Tag Archives: novel

Nanowrimo 2014

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How cool is this! Not only is November a month devoted to giving thanks, eating until you feel like you might throw up (and then you do), putting on boxing gloves and throwing down over the last Barbie or Wal-mart towels, or yelling unabashedly in support of people being knocked unconscious on a field – it’s National Novel Writing Month!

Basically, National Novel Writing Month, or Nanowrimo, is getting hopped up on caffeine and writing with a group, friend or alone in your favorite spot at home until you reach the goal of 50,000 words. This year I participated because it was one of my 2014 new year’s resolutions, which I made on the fly in the spirit of making goals I did not intend on reaching, high on the newness of the year and the idea of endless possibilities – but I digress. When my husband reminded me of my promise, I became angry at myself for making such an insurmountable goal and at him for reminding me that I had done so and being so supportive. The anger was not actually anger at all but fear, fear that I would fail. So, after a few tears and screams in my pillow, I decided to give it a try – no I was in it to win it.

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I wrote like a mad woman for days, setting my timer for an hour and resting for thirty minutes and sometimes doing sprints for as long as I could write. I attended two write-ins in my state. One of them was great with nice lighting and the perfect ambience for inspiration. The other was awful. People kept talking loudly, addressing the entire group instead of using a normal café voice. The owner allowed us to use the facility during after-hours so we could write in a quiet place but I guess everyone did not get the imaginary memo. My husband and I drove an hour to get there. Before long I got up to leave, disappointed that I had not gotten much done at all. But there was a silver lining. I had written for a couple of hours earlier, my husband and I had rousing conversation to and from the venue and I had learned to never attend another write-in with that group again unless I was way ahead of the game, which they probably were.

Overall, my experience was great because guess what?! I won! I reached 50,000 words on November 28. I could not believe I had actually done it with all the other responsibilities I had that month, but the numbers don’t lie. Big thanks to my husband for dictating every word I wrote to make sure I stayed on track, his supportive words and help around the house, and encouraging text messages from my dear, dear friends and family. You guys will never know how much you mean to me.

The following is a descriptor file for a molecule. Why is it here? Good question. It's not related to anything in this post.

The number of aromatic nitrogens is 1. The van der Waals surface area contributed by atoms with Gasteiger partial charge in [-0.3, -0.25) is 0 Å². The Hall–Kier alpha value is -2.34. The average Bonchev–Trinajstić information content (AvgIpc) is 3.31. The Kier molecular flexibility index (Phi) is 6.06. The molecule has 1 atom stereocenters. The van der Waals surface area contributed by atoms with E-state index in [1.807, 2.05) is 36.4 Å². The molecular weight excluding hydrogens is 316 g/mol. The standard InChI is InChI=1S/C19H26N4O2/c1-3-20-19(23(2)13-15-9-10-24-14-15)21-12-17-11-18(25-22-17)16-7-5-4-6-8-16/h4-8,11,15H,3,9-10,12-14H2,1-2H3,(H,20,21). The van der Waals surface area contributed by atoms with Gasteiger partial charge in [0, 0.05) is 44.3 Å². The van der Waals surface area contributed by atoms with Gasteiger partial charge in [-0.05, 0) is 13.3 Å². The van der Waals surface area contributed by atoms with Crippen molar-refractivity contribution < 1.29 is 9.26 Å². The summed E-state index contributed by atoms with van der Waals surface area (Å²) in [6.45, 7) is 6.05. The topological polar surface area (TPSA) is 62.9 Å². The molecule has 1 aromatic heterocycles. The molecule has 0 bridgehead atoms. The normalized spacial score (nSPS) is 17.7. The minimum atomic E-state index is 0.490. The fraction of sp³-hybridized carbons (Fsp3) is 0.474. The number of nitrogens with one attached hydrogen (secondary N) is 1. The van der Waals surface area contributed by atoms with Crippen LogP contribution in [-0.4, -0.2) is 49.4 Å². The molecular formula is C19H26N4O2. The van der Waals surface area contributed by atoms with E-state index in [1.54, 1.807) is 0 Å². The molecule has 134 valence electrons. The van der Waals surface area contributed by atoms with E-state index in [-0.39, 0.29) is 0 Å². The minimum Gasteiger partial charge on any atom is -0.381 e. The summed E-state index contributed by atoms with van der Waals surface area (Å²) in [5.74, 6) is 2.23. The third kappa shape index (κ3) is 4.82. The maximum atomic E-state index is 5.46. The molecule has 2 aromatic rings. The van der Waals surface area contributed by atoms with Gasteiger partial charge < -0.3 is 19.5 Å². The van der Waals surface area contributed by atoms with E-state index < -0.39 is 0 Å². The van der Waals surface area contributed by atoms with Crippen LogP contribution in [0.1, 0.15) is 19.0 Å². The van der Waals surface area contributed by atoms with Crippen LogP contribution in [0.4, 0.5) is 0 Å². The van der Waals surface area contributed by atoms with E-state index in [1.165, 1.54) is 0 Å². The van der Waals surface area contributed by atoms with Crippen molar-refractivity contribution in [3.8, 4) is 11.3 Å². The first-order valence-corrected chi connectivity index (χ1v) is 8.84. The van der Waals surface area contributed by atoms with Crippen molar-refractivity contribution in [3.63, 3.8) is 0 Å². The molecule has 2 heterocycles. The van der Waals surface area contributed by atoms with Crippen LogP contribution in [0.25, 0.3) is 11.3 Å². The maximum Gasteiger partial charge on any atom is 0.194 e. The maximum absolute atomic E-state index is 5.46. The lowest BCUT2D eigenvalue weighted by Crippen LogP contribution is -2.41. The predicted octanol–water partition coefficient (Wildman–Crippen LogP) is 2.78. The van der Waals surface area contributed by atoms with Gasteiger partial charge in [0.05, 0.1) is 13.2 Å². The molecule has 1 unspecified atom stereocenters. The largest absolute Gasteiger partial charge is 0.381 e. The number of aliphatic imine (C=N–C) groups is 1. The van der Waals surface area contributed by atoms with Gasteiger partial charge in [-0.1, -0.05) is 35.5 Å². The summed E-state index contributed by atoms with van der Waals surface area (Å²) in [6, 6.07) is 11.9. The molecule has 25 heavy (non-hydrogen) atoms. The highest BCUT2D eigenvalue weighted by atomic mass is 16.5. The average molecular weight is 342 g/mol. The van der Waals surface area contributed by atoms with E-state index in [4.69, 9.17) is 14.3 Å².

So I am writing this blog to let you know whatever it is you want to do but think it is just too crazy for you to achieve, do it. Cry it out, make excuses and when you are done – do it. Depend on your friends and family to give you the support you need. Give them the chance to let you know how much they care about you and your goals. Do it! Do it! Do it!Winner-2014-Facebook-Profile

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“The Sense of an Ending” by Julian Barnes -Book Review

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Confident, promising and self-absorbed Tony Webster and his friends meet Adrian Finn at school. While the boys marvel at Adrian’s superior worldview and intelligence, they become very close friends and vow to keep the close bond throughout their lives.

Tony, now entering his sixties, re-examines the life he had not expected. He discovers sometimes memories can’t be reliable. When a letter from a lawyer arrives one day, out of the blue, he soon realizes just how unreliable his recollection really is.

This book (winner of  the 2011 Man Booker Prize) verifies that it doesn’t necessarily take 1000 pages to tell a great story. My paperback edition was about 150 pages! I read it rather quickly and was thoroughly satisfied.

The story (narrated by Tony) alternates between the 1960’s to present day London. Tony compares the different mores and nuances of the time periods. I thought this was very interesting. For example, there was so much freedom in traveling without cellphones and email — only postcards or, for emergencies, telegrams. No one expected you to check in daily or updated you with the current happenings where you were headed so wonder and exploration was prevalent.

He also expresses how simple recall can lack credence. We tend to remember events favorably when reality tells a different tale. While reading, I got the feeling that I had overlooked some integral parts  or perhaps the story was an unsolvable puzzle; but by the end , all the scattered pieces came together leaving my mouth gaped.

I really enjoyed this book, I gave it 5 stars!

You should read this book if you enjoy:

  • short stories
  • mystery books
  • accessible philosophy

Other books by this author: “Metroland” (1980) “Before She Met Me” (1982)” Flaubert’s Parrot” (1984) -shortlisted for the Man Booker Prize “Staring at the Sun” (1986) “A History of the World in 10½ Chapters” (1989) “Taking It Over “(1991)”The Porcupine” (1992)”England, England” (1998) -shortlisted for the Man Booker Prize “Love, etc” -sequel to “Taking it Over” “Arthur & George” (2005) -shortlisted for the Man Booker Prize